Photo of the day:
Jasmine showing me her favorite critters at bedtime.  I am glad that she is enjoying her "low-tech" toys.  They are tangible and completely reliable!

Wednesday, January 26, 2011

Day 98 - Lila

Thought of the day: I have just watched Obama's State of the Union Speech that he made last night.  It was a good speech and reminded me of the inaugurational speech he made two years ago, but with more specifics and incorporated the hard realities of the past two years.  There's no point in denying that I had been a big fan of President Obama two years ago and I am still a big fan today.  Besides the numerous speeches I watched on youtube, I also had the opportunity to see him twice in person. I saw him the first time in his democratic party nomination event in Denver's Invesco Field with 84,000 others.  I was so far away from the center stage that I could barely see his face.  It was a very exciting evening nevertheless.  The second time was in a much smaller event in Denver last year, where I shook his hands (he is impressively tall!) and watched and photographed his speech.  Many people were disappointed by his administration.  I can see why as I am also disappointed that things are not better than it is today, but on the other hand, things are actually going remarkably well considering the perilous situation the country was in when he was inaugurated.  The Great Recession was not of his making, but he and his administration helped steer us out of it.  A lot had been achieved in the past two years in many areas of governing and legistration, much more than many people would give him credit for.  And I like his visions in the clean energy future.  A lot needs to be done including finding the source of funding for new research and infrastructure projects but it's utterly important that someone lays out a vision on the national stage and we know that he really means it and is trying his best to achieve it.  I, for one, would be more than willing to help by paying higher taxes - including higher gasoline taxes to reflect the true cost of fossil fuel (other countries have been doing it all along, why can't we?) - as long as I know that they are going to a good cause.  It's our responsibility to make sacrifices, or shall we say, investments, towards a better future for our children and our planet.

Photo of the day:
Lila.  She was lucky to be born in the US - the greatest nation on earth which has inspired so many other nations and hopefully will continue to inspire in the years to come.

Tuesday, January 25, 2011

Day 97 - Hands

Thought of the day:  The homeopathic doctor we took Lila to see today was impressed by how well she was holding up despite her high fever.  She was clearly very weak and tired but she remained calm most of the time and played whenever she gained some strength.  It's more difficult for myself to stay calm with two sickly kids.  Toddlers are a perfect example of living in the moment. They feel, think and act in the moment and for the moment.  Grownups carry way too much baggage - baggage of memories, baggage of duties, baggage of sometimes overreaching imaginations - to do the same.  But to live freely in the moment is what would free us from unwarranted fear and anxiety like what I felt today.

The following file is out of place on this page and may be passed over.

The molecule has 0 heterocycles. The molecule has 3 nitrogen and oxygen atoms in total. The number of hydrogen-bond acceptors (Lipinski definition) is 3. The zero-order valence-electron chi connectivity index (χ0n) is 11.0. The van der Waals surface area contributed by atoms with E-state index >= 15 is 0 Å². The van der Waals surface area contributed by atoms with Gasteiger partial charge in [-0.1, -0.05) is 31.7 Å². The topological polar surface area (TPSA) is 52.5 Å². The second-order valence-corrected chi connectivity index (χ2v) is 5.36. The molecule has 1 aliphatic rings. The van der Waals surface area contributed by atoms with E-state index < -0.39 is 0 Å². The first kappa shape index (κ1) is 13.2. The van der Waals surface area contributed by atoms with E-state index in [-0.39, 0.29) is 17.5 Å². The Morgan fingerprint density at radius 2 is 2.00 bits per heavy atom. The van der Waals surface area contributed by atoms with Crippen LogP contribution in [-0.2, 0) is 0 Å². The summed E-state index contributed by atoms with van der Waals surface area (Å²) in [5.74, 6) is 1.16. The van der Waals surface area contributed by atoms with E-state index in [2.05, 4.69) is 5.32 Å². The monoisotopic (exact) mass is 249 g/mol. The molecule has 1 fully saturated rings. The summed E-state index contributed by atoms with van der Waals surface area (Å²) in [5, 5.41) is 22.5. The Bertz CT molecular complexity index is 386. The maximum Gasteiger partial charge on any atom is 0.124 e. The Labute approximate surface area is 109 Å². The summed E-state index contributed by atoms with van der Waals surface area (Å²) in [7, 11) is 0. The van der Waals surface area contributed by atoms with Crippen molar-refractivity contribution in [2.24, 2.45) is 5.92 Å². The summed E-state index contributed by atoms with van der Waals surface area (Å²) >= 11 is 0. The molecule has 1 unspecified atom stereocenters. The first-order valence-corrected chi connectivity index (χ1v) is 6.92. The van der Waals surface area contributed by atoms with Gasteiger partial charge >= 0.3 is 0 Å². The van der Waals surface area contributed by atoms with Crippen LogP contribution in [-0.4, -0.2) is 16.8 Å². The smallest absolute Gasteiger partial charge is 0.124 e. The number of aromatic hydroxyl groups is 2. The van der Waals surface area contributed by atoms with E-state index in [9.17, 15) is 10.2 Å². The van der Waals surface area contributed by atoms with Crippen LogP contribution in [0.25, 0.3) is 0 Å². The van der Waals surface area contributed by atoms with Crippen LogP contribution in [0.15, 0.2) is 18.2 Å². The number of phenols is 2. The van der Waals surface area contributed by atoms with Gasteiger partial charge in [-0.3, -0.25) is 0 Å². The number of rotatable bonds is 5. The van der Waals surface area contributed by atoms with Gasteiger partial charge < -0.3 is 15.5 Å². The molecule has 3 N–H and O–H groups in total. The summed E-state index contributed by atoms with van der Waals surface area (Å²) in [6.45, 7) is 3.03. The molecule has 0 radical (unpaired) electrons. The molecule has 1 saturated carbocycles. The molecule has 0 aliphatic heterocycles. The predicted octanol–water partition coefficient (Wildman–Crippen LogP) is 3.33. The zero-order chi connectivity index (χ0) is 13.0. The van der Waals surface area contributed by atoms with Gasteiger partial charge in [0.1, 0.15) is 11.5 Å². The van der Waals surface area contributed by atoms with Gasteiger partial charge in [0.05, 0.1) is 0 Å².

Photo of the day:
Lila lying on the floor and playing with her hands.

Monday, January 24, 2011

Day 96 - Boots

Thought of the day:  Both girls were sick so we spent a mellow day at home.  It was nice that we didn't have to go anywhere for the entire day.  We did venture out in the afternoon for the girls to play in the snow for a little while.  Other than that, we enjoyed a quiet day at home and the girls were happy despite their physical discomfort.  I feel so lucky to have two sweet girls who are so easy to cheer up.

Photo of the day:
Jasmine playing in the backyard.

Sunday, January 23, 2011

Day 95 - Red and Blue

Thought of the day:  It looks like the Superior Chinese Mom controversy just won't go away.  After two weeks, you still read or hear about it pretty much every day.  That really makes you wonder why.  I think the book plays into people's insecurities and fears.  Insecurity - the book raises or reinforces your doubts in your own parenting.  We all want the best for our children, but children don't come with a how-to manual or guidebook and different experts tend to say different things, so we all struggle to find the right way to raise our kids.  We are afraid that we may be either too strict or too lenient, too vigilant or too inattentive.  We are most afraid that we may not get them to develop into their full potentials.  And there's also fear - as China is a growing economy that competes with the US, a book pitching Chinese style parenting to be superior to Western or American style parenting can strike a nerve or two in people, especially at a time when the American education system is considered lacking by some parents.  The style of parenting advocated by the Superior Chinese Mom is certainly more prevalent in China than in the US.  But in my university in China, some kids lost their bearing after they left home, and the most disoriented ones even took their own lifes when they realized that they were no longer at the top of their class.  And anybody who is exposed to the current Chinese society through personal experiences or current literature could see that there's a downward spiral of moral in the society.  The moral level seems to go in the opposite direction of the economic development.  It's very sad that a culture with such a long and rich history can go so low so fast.  Let's hope that it's all temporary and that it's just an inevitable cost of fast paced economic development.  But if the focus of parenting is on producing an adult who is academically or artistically or athletically superior and is capable of winning degrees, awards and medals, instead of an adult with sound moral principles and is capable of being good and just, something is amiss and the society will bear the consequences.